These are just a few of the ways to take advantage of the page. Let’s look at the Standard Pricing Sheet Page for the EDH5 contract:

EDH5Understanding the Analysis Bar is key to getting the most out of the Pricing Sheet. It’s important to spend some time on the Standard Pricing Sheet. Master the functionality by clicking all the links to view the informational popups and hover over all the buttons. The Direction, Price, Model and Mode dropdowns are briefly explained in the call-outs in the image above, and the list below further breaks down the features of the Analysis Bar:

  • Change the Future Price or Volatility (or ATM Price) by typing a new figure in the box, or use the arrow buttons on either side of the box to move the value up or down
  • Manipulate Days to Expiration (DTE) by clicking the calendar icon and selecting a date, or input the number of DTE of your choice
  • Select a Mode in the dropdown (explained in the list below) to display your desired strike range:
    • Auto Strike: The number (15 in this case) of strikes displayed both above and below the ATM Strike (NOTE: In the example image above, 100 is the highest strike available in QuikStrike, therefore 15 higher strikes cannot be displayed)
    • Delta Limit: Setting the Delta Limit restricts the strikes shown to those with Deltas that are the within the limit selected relative to 0 or 100/-100
    • Low/High: Input the range of strikes to be shown in the boxes and all strikes in between are displayed
    • Upside: Upside shows all strikes above the ATM (plus the ATM)
    • Downside: Downside shows all strikes below the ATM (plus the ATM)

As you can see on the table, Daily and Annual Basis Point Volatility columns follow the Greek columns on this particular pricing sheet. You will only see these columns on Interest Rate Pricing Sheets. All other products will have a column for Rent, a measure of the expected daily change in the underlying future based on the volatility of the current expiration, instead. Learn more about the Rent value in the Calcs 101 menu item, which can be found in the QS.EDU section of QuikStrike.

Now that we’ve broken down all the different aspects of the page, let’s put the Standard Pricing Sheet to work. Below is an image of the Standard Pricing Sheet for the Corn OZCG5 contract without any input adjustments:

OZCG5 Standard Pricing Sheet - Blog

Let’s say we’ve calculated an implied volatility (31.57) for the 400 strike price (NOTE: a yellow line runs through the row with the ATM Strike). Now let’s input the implied volatility replacing the current volatility on the pricing sheet and evaluate the changes on the image below:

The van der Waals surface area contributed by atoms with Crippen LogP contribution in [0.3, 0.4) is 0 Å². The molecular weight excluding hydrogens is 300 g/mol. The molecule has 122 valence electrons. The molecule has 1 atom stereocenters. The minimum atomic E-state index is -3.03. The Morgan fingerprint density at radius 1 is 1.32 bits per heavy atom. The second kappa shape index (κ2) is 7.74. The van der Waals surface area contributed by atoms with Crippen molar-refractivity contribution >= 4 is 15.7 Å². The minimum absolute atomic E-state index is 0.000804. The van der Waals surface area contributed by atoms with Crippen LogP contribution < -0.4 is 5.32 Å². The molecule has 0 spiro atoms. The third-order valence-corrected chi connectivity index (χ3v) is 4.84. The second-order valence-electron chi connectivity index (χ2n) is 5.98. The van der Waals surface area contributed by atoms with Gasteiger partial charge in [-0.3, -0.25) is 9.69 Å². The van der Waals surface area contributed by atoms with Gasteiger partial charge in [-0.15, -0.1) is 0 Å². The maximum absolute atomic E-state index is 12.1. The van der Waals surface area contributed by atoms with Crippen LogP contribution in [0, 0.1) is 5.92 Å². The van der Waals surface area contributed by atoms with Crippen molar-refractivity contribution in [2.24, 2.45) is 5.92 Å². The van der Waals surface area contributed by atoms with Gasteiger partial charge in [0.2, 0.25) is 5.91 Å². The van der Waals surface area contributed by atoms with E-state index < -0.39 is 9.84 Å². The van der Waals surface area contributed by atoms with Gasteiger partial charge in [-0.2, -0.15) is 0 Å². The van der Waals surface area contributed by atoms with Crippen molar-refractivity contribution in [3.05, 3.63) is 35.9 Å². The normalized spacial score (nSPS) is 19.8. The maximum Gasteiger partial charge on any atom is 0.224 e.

OZCG5 Standard Pricing Sheet with Vol Change

  • Call Delta remains the same at 52
  • Call premium decreases from 10.460 to 9.293
  • Put premium decreases from 10.210 to 9.673
  • Put Delta remains the same at -48
  • Straddle price decreases from 20.670 to 19.597
  • Gamma increases from 1.536 to 1.620
  • Vega remains the same at 0.310
  • Theta increases from -0.381 to -0.361
  • Rent decreases from 8.412 to 7.976

It’s important to note how the values on the other rows of the chart change aside from the ATM Strike. For example, analyze how the volatility changed in all the other columns.  Since we had an implied volatility lower than the current volatility, the volatilities decreased (by the same amount) for all the other strikes. Notice how the volatility of the 350 Strike on both images is exactly 6.52 percent higher than the volatility of the 400 Strike.

Now that we’ve seen what happens to the values in the pricing sheet when volatility changes, let’s try increasing the underlying price one point and going back to the original volatility.

OZCG5 Standard Pricing Sheet with Underlying Change

  • Call Delta increases from 52 to 53
  • Call premium increases from 10.460 to 10.982
  • Put premium decreases from 10.210 to 9.733
  • Put Delta increases -48 to -47
  • Straddle price increases from 20.670 to 20.715
  • Gamma decreases from 1.536 to 1.529
  • Vega remains the same 0.310
  • Theta remains the same at -0.381
  • Rent increases from 8.412 to 8.433

Analyze how prices and other values change in a matter of seconds by manipulating one or more of the variables in the theoretical pricing model. Don’t forget that a simple option calculator is next to each strike price on the pricing sheet (NOTE: View the first image to learn how to launch the calculator on the page). Plug in your own values to find theoretical prices and implied volatilities without leaving the page.

What is your favorite part of the Standard Pricing Sheet? Do you use the Standard Pricing Sheet before executing trades? Share your thoughts with us by sending an email to Please share this post with others who may be interested. Thanks for checking out our blog!